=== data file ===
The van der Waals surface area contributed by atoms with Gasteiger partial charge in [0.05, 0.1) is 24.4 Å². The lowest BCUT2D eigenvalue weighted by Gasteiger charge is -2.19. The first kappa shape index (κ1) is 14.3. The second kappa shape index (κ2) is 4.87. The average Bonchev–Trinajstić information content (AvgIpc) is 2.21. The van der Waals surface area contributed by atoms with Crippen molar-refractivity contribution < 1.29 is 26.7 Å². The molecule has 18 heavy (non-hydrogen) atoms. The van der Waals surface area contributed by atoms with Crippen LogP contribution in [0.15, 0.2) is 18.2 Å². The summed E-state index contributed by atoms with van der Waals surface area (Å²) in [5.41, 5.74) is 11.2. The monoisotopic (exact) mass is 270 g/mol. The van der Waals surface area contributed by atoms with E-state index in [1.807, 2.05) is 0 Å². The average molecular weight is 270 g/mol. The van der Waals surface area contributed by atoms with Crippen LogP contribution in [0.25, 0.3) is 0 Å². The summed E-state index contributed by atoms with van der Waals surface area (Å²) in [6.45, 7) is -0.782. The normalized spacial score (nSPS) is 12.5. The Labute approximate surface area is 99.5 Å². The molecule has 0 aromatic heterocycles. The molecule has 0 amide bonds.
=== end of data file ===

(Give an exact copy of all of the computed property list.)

The van der Waals surface area contributed by atoms with Gasteiger partial charge in [0.05, 0.1) is 24.4 Å². The lowest BCUT2D eigenvalue weighted by Gasteiger charge is -2.19. The first kappa shape index (κ1) is 14.3. The second kappa shape index (κ2) is 4.87. The average Bonchev–Trinajstić information content (AvgIpc) is 2.21. The van der Waals surface area contributed by atoms with Crippen molar-refractivity contribution < 1.29 is 26.7 Å². The molecule has 18 heavy (non-hydrogen) atoms. The van der Waals surface area contributed by atoms with Crippen LogP contribution in [0.15, 0.2) is 18.2 Å². The summed E-state index contributed by atoms with van der Waals surface area (Å²) in [5.41, 5.74) is 11.2. The monoisotopic (exact) mass is 270 g/mol. The van der Waals surface area contributed by atoms with E-state index in [1.807, 2.05) is 0 Å². The average molecular weight is 270 g/mol. The van der Waals surface area contributed by atoms with Crippen LogP contribution in [0.25, 0.3) is 0 Å². The summed E-state index contributed by atoms with van der Waals surface area (Å²) in [6.45, 7) is -0.782. The normalized spacial score (nSPS) is 12.5. The Labute approximate surface area is 99.5 Å². The molecule has 0 aromatic heterocycles. The molecule has 0 amide bonds.